In summary, IgG4-related thyroiditis should be considered when dense fibrosis is appreciated with diffuse lymphoplasmacytic infiltration. Immunohistochemical staining for IgG and IgG4 should be performed in these cases for the diagnosis of IgG4-related thyroiditis as affected patients may require a systemic clinical evaluation.


Several molecular pathways are involved in the tumorigenesis of different types of thyroid neoplasms. Molecular analysis can provide useful information for both diagnostic and prognostic purposes, and may also guide targeted therapy based on individual tumor characteristics. Most molecular alterations found in thyroid neoplasms are due to 1 of 2 main mechanisms: point mutations, such as RAS and BRAF gene mutations, and gene rearrangements, such as RET/PTC and PAX8/PPARG. The commonly found mutations in thyroid neoplasms are typically mutually exclusive. (69,131,132) Here we review the most commonly studied molecular alterations in follicular cell-derived thyroid neoplasms.

BRAF Gene Mutations

[BRAF.sup.V600E] gene mutation is the most commonly observed genetic alteration in PTC, which is found in almost half of the classic PTC cases, (133,134) whereas it is rarely detected in well-differentiated follicular neoplasms. (69) BRAF gene mutations are more often seen in the tall cell variant of PTC (70%-80%), and have shown some correlation with extrathyroidal invasion, cervical lymph node and distant metastases, resistance to radioactive iodine treatment, (135,136) and possibly with worse prognosis although this remains controversial. (137) BRAF gene mutations are also commonly found in anaplastic thyroid carcinoma (ATC). (133) It is also notable that the inversion of chromosome arm 7q with AKAP9/BRAF rearrangement, a rare molecular alteration involving the BRAF gene, has been reported in PTC associated with ionizing radiation exposure. (138)

The clinical utility of BRAF IHC has been studied by different groups, which showed that BRAF IHC staining with antibody against mutant [BRAF.sup.V600E] (clone VE1) has both a sensitivity and negative predictive value (NPV) of 100% and a variable specificity ranging from 61.5% to 98.7%. (139-141) Thus, BRAF IHC utilization may add more value to the previously proposed IHC panel for the diagnosis of conventional PTC in indeterminate thyroid FNA or in difficult surgical cases. Furthermore, BRAF IHC is a valuable screening tool to select patients for confirmatory molecular testing who may benefit from targeted therapy.

RAS Gene Mutations

RAS gene mutations (NRAS, HRAS, and KRAS) are associated with follicular-patterned thyroid lesions. NRAS is present in 20% to 50% of follicular thyroid carcinomas (FTCs) (142) and in up to 40% of FAs, suggesting an early role for RAS gene mutations in promoting tumorigenesis of follicular neoplasms. (136) Surprisingly, RAS mutations are found more commonly in FVPTC than in other histologic types of PTC, suggesting that FVPTC might be a separate class of thyroid tumors with overlapping features of both PTC and FTC. Recent studies (143) even advocate reclassification of PTC into [BRAF.sup.V600E]-like PTC and RAS-like PTC, based on the histomorphologic and molecular characteristics of the tumor. In addition, RAS gene mutation is the predominant oncogenic defect in poorly differentiated thyroid carcinoma (PDTC), found in 20% to 55% of cases, while it is only found in approximately 12% to 17% of ATCs. (133)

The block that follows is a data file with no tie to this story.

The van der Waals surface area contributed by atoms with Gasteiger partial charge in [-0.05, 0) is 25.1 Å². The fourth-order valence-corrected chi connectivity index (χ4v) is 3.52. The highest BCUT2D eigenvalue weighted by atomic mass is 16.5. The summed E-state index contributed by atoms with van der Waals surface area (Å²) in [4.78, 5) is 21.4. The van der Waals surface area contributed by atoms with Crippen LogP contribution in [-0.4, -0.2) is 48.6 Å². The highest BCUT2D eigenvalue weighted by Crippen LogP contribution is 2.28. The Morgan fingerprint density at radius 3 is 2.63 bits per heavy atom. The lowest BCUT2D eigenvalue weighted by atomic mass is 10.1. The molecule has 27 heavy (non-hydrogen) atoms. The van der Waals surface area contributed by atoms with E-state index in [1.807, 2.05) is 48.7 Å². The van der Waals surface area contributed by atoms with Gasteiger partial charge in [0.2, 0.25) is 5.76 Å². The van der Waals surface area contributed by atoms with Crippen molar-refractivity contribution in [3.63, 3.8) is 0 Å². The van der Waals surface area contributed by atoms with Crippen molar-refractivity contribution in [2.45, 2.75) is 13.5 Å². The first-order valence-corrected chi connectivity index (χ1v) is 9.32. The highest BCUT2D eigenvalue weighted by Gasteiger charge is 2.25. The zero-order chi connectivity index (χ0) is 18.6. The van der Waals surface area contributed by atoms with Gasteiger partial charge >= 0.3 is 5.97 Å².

RET/PTC Gene Rearrangement

RET/PTC1 and RET/PTC3 are the most common types of the RET/PTC gene rearrangement (133) and are found in 10% to 20% of PTCs. (132) They can be associated with ionizing radiation exposure and are more commonly seen in the pediatric population. (144,145) Whether the presence of the RET/ PTC rearrangement infers a better prognosis is not clear; however, it is typically absent in PDTC and ATC. (133)

PAX8-PPARG Gene Rearrangements

PAX8/PPARG gene rearrangement t(2; 3)(q13; p25) is prevalent in FTC (variably reported in 36%-63% of cases) (134,146) as well as in FVPTC, FA, and a small proportion of Hurthle cell carcinomas. (146) It is typically associated with microfollicular and solid histologic patterns, thick capsule, and capsular and vascular invasion. Therefore, FA with PAX8/ PPARG rearrangement needs thorough sampling of the specimen to rule out capsular and vascular invasion. (145)

Other Molecular Alterations

Mutations in complex-1[alpha] mitochondrial DNA (also known as NDUFA13 or GRIM19) are found in 10% to 20% of Hurthle cell carcinomas, oncocytic FTCs, and the oncocytic variant of PTCs. (132,136) Recently, ETV6-NTRK3 rearrangement has been shown in pediatric and adolescent PTC, which was associated with radiation exposure and more aggressive disease. (147) Interestingly, anaplastic lymphoma kinase (ALK) fusions such as STRN-ALK fusion have been found in PDTC and ATC, which may work as a potential target for therapy with ALK inhibitors (ie, crizotinib). (148)

In addition, there are a few other mutations, such as TP53 and [beta]-atenin gene (CTNNB1) mutations, that are more commonly seen in PDTC and ATC, rarely identified in well differentiated thyroid carcinomas, (136,149,150) and are associated with more advanced disease. (133,136)

Clinical and Diagnostic Applications of Thyroid Molecular Testing